Brain Pickings

Posts Tagged ‘science’

24 JUNE, 2011

The Exultant Ark: The Secret Emotional Lives of Animals

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What dolphins at play have to do the mating rituals of butterflies and our capacity for kindness.

Hundreds of books are published, research studies conducted and lectures given on human psychology and emotion every year, yet the question of animal emotion remains a hotpoint of scientific debate and contention. But why should our inability to measure these phenomena mean that they don’t exist at all? That’s exactly what scientist and animal advocate Jonathan Balcombe explores in The Exultant Ark: A Pictorial Tour of Animal Pleasure — an absolutely remarkable and fascinating journey into the rich, tender and complex emotional lives of animals.

Balcombe examines a new generation of research on animal feelings, especially animal pleasure, illustrated with joyful images of the animal kingdom by some of the world’s leading wildlife photographers. The story unfolds with equal parts affectionate enthusiasm and scientific rigor, extending a gentle invitation to reexamine our relationship with living beings, reaching for more kindness, more empathy and more wholeheartedness in how we think of and treat other animals.

Nobody denies that other humans are sentient, though it’s no more possible to prove another human being is sentient than it is to prove an animal’s sentience. We don’t accept such solipsism. It would be far-fetched. So let’s stop drawing this line between humans and all other animals.” ~ Jonathan Balcombe

Elk

'A young bull elk engages in an act of playful curiosity commonly performed by young children — sticking out a tongue to catch snowflakes.'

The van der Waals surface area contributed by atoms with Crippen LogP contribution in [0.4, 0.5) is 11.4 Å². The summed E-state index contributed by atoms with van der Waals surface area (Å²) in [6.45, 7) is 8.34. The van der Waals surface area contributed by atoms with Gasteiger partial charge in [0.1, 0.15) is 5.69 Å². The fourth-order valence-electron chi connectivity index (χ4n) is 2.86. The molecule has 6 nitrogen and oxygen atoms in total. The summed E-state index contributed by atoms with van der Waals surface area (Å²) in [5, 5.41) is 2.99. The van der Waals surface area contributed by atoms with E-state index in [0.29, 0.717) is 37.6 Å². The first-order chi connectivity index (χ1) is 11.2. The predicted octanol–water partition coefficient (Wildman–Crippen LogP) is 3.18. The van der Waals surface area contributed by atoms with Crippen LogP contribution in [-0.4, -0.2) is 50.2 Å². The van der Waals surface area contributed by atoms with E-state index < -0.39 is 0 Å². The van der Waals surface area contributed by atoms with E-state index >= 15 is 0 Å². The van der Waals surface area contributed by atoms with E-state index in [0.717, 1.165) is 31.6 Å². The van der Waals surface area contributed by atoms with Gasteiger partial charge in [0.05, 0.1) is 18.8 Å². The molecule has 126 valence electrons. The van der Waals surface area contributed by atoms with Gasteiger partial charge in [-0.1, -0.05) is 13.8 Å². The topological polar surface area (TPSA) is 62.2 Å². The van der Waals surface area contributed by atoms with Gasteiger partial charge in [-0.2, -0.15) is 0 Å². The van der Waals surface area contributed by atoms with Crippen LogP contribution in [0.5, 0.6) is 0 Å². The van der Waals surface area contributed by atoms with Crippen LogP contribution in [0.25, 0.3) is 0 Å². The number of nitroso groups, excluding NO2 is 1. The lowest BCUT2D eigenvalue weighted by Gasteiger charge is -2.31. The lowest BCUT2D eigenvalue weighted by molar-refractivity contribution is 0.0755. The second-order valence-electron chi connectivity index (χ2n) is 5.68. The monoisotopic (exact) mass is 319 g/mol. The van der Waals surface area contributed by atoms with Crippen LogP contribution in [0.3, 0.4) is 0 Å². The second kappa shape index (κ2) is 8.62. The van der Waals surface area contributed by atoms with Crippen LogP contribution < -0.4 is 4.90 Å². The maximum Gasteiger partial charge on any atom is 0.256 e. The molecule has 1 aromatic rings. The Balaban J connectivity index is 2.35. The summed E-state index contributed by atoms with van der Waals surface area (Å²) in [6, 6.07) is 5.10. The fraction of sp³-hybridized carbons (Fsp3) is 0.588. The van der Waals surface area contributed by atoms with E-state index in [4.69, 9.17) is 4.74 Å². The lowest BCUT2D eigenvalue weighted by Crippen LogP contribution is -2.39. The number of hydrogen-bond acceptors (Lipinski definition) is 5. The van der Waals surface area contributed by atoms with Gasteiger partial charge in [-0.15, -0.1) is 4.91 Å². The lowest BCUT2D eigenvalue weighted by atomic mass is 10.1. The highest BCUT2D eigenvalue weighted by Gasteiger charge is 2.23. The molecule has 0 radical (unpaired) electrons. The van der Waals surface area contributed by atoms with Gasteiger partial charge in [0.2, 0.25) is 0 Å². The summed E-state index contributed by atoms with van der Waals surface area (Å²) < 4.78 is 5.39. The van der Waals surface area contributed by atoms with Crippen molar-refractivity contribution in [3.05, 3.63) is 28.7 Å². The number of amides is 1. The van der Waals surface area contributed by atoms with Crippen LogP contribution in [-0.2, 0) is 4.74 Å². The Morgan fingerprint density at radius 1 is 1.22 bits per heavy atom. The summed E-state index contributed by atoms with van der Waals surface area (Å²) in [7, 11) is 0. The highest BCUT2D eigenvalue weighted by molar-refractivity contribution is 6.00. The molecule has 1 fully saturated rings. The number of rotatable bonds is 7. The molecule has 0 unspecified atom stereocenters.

Image by Mark Peters via Wired

Barbary Macaque

Says Balcombe: 'Some macaques show an intense fascination with water — its appearance, its movements, and its feel ... The attention of this Barbary macaque was held completely for several minutes as she repeatedly splashed, apparently enchanted with the feel of the water and the consequence of the action.'

Image by Andrew Forsyth via Wired

Norway Rats

Norway rats can emit two telltale chirps, at 22 kHz and at 50 kHz. The higher-pitched chirp is emitted while wrestling, playing and having sex, and they also make the chirps when being tickled, a response akin to human laughter.

Image by Brandy Saxton via Wired

Chimpanzees

For chimps, mutual grooming plays a key role in communication and conflict resolution. These two, named Teresa and Sheila, live in the Chimp Haven sanctuary, a lifelong care facility for chimps abandoned as pets or rescued from medical research.

Image by Amy Fultz/Chimp Haven via Wired